This way, everything is kept at home (less chance of being lost). Piles of books at home look more manageable as you only get out one folder at a time for homework. And it's quick and easy to pack his own school bag with the ziplock folders.

Hope this helps with the organisation side of things.

And now can you all tell me how to cope with a Year 7 boy who was golden child at primary school, involved in everything with a really strong friendship group, who is coping fine with the organisation, work, finding his way round etc of secondary school and has joined lots of groups but is still unhappy about being there and doesn't seem to have made any close new friends yet?! He cried this morning before school and I am taking plenty of time to listen to his worries but they are very non-specific. It just isn't his old school and they just aren't his old friends and he just doesn't like 'hanging around' at breaktimes instead of playing football like he used to. Any tips for settling him in socially?

Thanks guys.

minidipper Tue 24-Sep-13 14:16:00

Scatter - that tip is great. I did that (someone else recommended it somewhere) and it really has helped DS get organised.

As to your lovely son not being settled, he could be emotional because he's tired. DS is so tired he's crying a bit at times.

On making friends - are they allowed ot bring in a football? If so, could he ask around and see who wants to play at break, then bring one in next day?

If not, chat to him about the boys in his class. Ask if anyone else likes his favourite TV show/game/music/hobby etc and listen to see if the same name crops up more than once. If it does suggest that he might want to spend time with that person at lunch or break. (Or invite them over after school one night?) Try and set him some very simple targets of spending lunch time with one new person a day until he finds someone he wants to spend time with. (I'm copying advice maybe from upthread, which I passed onto DS and it helped him a bit.) Also reassure him that it takes time and to give himself at least until half term to figure out what other people are like, and then another half term to work out who he;d like to invite over.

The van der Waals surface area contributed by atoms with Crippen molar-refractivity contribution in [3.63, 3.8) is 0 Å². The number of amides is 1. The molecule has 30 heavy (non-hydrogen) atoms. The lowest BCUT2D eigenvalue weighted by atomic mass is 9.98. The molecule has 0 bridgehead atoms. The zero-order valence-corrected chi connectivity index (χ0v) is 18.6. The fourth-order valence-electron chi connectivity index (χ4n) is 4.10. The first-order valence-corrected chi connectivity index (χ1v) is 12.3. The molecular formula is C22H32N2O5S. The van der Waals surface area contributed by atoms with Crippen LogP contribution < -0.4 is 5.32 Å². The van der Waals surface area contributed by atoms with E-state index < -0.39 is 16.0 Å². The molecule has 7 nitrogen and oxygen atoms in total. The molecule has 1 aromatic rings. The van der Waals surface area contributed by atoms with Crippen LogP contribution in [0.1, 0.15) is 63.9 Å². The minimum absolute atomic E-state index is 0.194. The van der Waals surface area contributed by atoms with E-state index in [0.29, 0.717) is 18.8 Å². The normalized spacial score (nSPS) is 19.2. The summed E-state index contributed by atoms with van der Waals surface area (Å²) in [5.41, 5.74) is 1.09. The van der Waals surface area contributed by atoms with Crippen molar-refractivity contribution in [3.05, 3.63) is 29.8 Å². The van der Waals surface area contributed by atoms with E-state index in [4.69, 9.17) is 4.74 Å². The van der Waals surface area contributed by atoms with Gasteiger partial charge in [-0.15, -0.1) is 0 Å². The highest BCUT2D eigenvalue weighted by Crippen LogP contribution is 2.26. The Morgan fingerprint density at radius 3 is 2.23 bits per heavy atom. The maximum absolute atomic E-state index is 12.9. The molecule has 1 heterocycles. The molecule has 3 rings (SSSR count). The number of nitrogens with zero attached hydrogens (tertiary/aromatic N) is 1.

KittiesInsane Tue 24-Sep-13 14:22:18

Scatter, DD loves her new school but we had tears yesterday that ended in wails of 'I wish we had a climbing frame to play on like at primary schoo-ool!'

i think tiredness really hits them a few weeks into term.

mumslife Tue 24-Sep-13 19:23:48

Yes glad bullying seems sorted touch wood. Very tired here and little things making him tearful. Def needs help with organising himself though after losing pe kit twice first week and two pAirs of shoelaces things are looking up a tad. Joined lots of clubs even a basketball one and thats someone who hates sport! Homework doesnt seem too heavy. I also do the zippy folder thing different colour for each subject and colour codr timetable seems to be working well also put wallet keys phone etc on stretchy lanyards attached to inside of bag and name everything so things have less chance of getting lost